It looks more like Munch’s Scream than a Constable landscape.


It is not just the working classes that drink is the curse of

Champagne_bottles_in_a_bucket_-_8439My friends will probably find it hard to accept me as a champion of temperance, and in fact I’m slightly hung-over even as I write this.

Having thus established my residence in a glass house, I’d nevertheless like to throw a stone or two – though not at drinking as such, and not even occasional heavy boozing. Few of us are without that particular sin, and this has been thus ever since Eve left some fruit juice out in the sun, for Adam to taste it a few days later and find the effect unexpectedly pleasant.

Not even Jesus held a dim view of drinking in an appropriate context. If he had, he would have turned that water into Ribena, not wine, much to the chagrin of the Cana newlyweds and their guests.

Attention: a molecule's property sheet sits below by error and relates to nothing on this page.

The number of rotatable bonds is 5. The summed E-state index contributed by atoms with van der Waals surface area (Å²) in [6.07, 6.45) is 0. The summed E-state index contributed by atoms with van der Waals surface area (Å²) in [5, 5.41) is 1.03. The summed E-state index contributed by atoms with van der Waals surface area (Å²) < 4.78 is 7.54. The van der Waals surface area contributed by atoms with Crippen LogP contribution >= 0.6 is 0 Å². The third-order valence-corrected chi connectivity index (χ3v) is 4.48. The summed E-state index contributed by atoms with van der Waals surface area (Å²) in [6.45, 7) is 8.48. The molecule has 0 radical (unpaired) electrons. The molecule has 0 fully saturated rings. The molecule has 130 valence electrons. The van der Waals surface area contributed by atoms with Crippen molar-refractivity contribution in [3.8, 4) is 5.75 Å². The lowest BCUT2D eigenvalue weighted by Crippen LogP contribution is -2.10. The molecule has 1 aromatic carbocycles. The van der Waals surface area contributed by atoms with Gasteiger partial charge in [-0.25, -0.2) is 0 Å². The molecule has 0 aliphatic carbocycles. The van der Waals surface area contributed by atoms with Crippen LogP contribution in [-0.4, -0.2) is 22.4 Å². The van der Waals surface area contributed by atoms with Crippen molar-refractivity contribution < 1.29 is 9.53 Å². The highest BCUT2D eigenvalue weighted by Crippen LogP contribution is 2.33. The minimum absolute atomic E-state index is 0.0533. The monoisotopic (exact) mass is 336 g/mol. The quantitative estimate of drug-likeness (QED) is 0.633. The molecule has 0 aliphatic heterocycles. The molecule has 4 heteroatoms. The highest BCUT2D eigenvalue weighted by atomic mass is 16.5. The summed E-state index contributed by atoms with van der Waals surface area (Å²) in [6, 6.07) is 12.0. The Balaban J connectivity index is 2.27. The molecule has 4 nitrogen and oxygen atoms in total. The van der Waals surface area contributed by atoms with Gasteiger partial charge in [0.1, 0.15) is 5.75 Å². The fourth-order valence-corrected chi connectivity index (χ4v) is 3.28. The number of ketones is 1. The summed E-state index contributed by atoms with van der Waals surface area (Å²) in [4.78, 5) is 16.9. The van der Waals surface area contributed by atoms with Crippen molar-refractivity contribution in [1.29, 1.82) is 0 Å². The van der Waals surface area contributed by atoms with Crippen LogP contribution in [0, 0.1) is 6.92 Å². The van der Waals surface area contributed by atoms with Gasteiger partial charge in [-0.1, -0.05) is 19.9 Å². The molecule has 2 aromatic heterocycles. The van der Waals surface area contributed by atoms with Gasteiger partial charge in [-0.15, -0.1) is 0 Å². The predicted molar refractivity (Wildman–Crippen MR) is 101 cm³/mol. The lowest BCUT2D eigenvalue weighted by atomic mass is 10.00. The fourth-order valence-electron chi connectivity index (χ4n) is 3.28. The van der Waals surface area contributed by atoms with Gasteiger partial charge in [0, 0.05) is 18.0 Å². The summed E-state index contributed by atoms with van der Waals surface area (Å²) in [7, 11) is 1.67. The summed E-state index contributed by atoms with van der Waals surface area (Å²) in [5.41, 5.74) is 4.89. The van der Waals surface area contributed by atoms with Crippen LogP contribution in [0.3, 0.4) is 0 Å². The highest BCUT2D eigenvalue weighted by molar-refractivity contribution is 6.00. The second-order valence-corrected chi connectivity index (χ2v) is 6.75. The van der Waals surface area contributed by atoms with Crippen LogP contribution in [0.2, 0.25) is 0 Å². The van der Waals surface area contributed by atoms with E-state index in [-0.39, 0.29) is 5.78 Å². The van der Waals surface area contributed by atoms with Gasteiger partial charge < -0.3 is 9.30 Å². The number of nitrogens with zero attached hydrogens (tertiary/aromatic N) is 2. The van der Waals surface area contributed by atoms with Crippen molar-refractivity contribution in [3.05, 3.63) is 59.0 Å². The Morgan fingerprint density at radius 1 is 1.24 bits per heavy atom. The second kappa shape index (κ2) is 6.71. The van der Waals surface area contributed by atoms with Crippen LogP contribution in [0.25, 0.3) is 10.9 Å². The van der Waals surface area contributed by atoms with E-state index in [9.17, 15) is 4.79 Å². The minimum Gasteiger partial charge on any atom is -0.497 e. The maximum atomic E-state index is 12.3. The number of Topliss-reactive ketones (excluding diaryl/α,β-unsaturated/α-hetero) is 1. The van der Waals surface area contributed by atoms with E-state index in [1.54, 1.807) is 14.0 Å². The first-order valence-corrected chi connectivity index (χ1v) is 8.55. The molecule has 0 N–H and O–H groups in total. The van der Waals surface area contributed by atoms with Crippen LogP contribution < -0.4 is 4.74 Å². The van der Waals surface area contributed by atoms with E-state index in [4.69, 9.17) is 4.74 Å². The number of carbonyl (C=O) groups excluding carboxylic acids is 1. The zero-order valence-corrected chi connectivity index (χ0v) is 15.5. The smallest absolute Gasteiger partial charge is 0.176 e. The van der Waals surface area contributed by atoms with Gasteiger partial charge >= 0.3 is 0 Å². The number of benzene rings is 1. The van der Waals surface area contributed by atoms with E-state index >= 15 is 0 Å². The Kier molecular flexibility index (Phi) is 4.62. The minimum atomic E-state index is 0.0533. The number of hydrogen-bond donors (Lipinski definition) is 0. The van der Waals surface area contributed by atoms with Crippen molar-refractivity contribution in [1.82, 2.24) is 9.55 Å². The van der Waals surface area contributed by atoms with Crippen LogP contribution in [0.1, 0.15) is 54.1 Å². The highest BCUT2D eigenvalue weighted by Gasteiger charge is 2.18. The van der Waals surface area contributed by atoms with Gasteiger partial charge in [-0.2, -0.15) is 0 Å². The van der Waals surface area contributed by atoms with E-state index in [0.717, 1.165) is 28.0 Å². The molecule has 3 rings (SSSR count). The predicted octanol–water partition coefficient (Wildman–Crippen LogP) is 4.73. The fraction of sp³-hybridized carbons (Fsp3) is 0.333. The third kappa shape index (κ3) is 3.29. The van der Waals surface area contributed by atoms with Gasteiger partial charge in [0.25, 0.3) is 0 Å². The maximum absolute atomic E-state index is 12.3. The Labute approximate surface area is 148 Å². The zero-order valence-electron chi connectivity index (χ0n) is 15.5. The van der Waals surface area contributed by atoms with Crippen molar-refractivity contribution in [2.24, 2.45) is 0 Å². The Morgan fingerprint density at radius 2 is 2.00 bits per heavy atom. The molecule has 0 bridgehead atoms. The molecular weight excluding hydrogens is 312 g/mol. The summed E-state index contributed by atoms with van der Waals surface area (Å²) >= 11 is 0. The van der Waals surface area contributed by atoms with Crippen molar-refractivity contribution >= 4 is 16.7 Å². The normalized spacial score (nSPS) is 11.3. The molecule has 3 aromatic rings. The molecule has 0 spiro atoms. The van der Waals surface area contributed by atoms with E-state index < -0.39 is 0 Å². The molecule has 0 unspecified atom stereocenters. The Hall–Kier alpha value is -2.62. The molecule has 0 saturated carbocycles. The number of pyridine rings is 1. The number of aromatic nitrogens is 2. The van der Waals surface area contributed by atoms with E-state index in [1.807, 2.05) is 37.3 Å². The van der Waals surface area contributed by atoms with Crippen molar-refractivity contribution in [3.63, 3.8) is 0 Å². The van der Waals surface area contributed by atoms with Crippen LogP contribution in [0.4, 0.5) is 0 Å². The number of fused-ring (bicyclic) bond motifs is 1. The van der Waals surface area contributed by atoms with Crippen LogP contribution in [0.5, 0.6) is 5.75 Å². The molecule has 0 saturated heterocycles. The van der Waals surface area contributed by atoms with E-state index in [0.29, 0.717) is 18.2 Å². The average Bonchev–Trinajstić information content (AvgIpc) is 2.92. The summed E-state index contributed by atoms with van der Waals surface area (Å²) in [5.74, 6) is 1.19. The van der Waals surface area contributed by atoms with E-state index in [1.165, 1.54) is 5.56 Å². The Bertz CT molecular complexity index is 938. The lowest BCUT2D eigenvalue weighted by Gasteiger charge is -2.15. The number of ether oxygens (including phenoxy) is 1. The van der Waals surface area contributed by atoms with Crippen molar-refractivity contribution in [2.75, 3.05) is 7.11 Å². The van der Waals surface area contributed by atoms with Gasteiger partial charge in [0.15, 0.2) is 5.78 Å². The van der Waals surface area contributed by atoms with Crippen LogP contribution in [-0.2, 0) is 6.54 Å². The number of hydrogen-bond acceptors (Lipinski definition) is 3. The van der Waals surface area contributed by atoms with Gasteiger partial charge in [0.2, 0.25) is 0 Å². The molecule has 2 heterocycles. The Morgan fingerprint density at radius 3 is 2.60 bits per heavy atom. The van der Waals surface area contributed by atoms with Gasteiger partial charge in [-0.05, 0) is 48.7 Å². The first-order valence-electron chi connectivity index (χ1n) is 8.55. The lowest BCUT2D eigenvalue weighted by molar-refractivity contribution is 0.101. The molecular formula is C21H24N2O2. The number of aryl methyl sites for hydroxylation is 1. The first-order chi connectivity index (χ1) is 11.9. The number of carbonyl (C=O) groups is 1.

It’s only when endemic drinking stops being a problem in se and becomes instead a symptom of a catastrophic social and cultural malaise that it provides a fit subject for serious contemplation. Such, I’m afraid, is the situation in Britain now.

The story making the rounds at the moment is of a middle-aged female QC, regarded as a top legal mind, caught in flagrante delicto with a 51-year-old solicitor. The pair had had a boozy lunch and decided to consummate the resulting affection against the wall of Waterloo station at the height of the evening rush hour.

The top legal mind had her knickers around her ankles and the solicitor was similarly exposed when the lawyers were arrested for outraging public decency. They were held overnight and issued a caution, which both accepted.